Sunday, August 22, 2010

The difference between a Stout and a Porter

I get asked this question all of the time and I'm not quite sure there is a really good answer. What's the difference between a Stout and a Porter?

It is an understandable question. They look more or less the same, the strength (ABV) is about the same, and gosh darn it if the flavor profiles aren't too terribly different. Every year inevitably a brewer at the Great American Beer Fest, wins a medal in one of the Stout categories and the brewer themselves describe the beer as a porter. See category 72: American Stout from last year's winner list, Dead Reckoning (great beer, by the way) by Troegs Brewing in Harrisburg won a silver medal. Check out the Troegs website, they call this beer a porter. In spite of this phenomenon, Stout and Porter are classified as two separate animals in the world of beer.

First, there are several sub categories of each style, stout has the following: dry stout, sweet (or milk) stout, oatmeal stout, foreign export stout, russian imperial stout, and american stout. The porter sub categories are as follows: brown (or english) porter, robust porter, and baltic porter.

I'm going to focus on american stout and robust porter. The following descriptions are from the BJCP guidelines. Specifically, the flavor and vital stats sections of robust porter:

"Moderately strong malt flavor usually features a lightly burnt, black malt character (and sometimes chocolate and/or coffee flavors) with a bit of roasty dryness in the finish. Overall flavor may finish from dry to medium-sweet, depending on grist composition, hop bittering level, and attenuation. May have a sharp character from dark roasted grains, although should not be overly acrid, burnt or harsh. Medium to high bitterness, which can be accentuated by the roasted malt. Hop flavor can vary from low to moderately high (US or UK varieties, typically), and balances the roasted malt flavors. Diacetyl low to none. Fruity esters moderate to none.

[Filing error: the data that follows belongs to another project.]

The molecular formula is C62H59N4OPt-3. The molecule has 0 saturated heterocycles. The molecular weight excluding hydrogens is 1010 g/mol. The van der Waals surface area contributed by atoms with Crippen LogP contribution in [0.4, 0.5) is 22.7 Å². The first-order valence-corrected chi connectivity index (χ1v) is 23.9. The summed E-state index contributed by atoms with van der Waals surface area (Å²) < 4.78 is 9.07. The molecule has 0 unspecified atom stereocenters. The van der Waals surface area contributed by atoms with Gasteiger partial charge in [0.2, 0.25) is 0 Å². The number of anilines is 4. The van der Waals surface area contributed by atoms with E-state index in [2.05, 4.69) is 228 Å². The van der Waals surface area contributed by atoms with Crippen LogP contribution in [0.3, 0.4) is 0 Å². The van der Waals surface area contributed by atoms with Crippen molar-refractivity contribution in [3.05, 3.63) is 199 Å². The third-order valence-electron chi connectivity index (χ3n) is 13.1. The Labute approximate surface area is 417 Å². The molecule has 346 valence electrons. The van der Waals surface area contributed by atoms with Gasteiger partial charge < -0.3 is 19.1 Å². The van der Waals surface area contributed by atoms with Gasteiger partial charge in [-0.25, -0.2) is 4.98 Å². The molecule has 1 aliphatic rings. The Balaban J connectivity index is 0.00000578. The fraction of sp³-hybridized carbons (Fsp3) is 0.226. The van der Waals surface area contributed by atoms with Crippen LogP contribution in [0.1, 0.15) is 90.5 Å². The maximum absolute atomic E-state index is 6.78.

Vital Statistics: OG: 1.048 – 1.065
IBUs: 25 – 50 FG: 1.012 – 1.016
SRM: 22 – 35 ABV: 4.8 – 6.5%"

And from the flavor and vital stats sections of american stout:

"Moderate to very high roasted malt flavors, often tasting of coffee, roasted coffee beans, dark or bittersweet chocolate. May have a slightly burnt coffee ground flavor, but this character should not be prominent if present. Low to medium malt sweetness, often with rich chocolate or caramel flavors. Medium to high bitterness. Hop flavor can be low to high, and generally reflects citrusy or resiny American varieties. Light esters may be present but are not required. Medium to dry finish, occasionally with a light burnt quality. Alcohol flavors can be present up to medium levels, but smooth. No diacetyl.

Vital Statistics: OG: 1.050 – 1.075
IBUs: 35 – 75 FG: 1.010 – 1.022
SRM: 30 – 40 ABV: 5 – 7%"

Pretty similar, no? The only differences are that american stouts are "on average" slightly hoppier and slightly darker in color. Conventional brewing wisdom says that porters are brewed with Black patent malt and Stouts are brewed with roasted barley, but I've seen a study or two that shows only homebrewers stick to this convention, where as, commercial brewers use both malts in formulating their stouts and porters (I wish I could find that study, but alas I have not been able to).

This issue is constantly up for debate, simply use the search function at and you'll find many threads discussing this issue: see generally this post.

The history of both styles is very intertwined, for the cliff notes check out the wiki page for stout.

The only observation that I can lend after trying dozens of brews from each style, is that "on average" porters are a little smokier and generally are more likely to have that "burnt" characteristic. Stouts are more likely to have that coffee and dark chocolate flavor. BUT that is a very broad, "on average" observation.

Either way, fall is around the corner and nothing is better on a cool fall afternoon than a fresh stout or porter.

Keep it dark and roasty,


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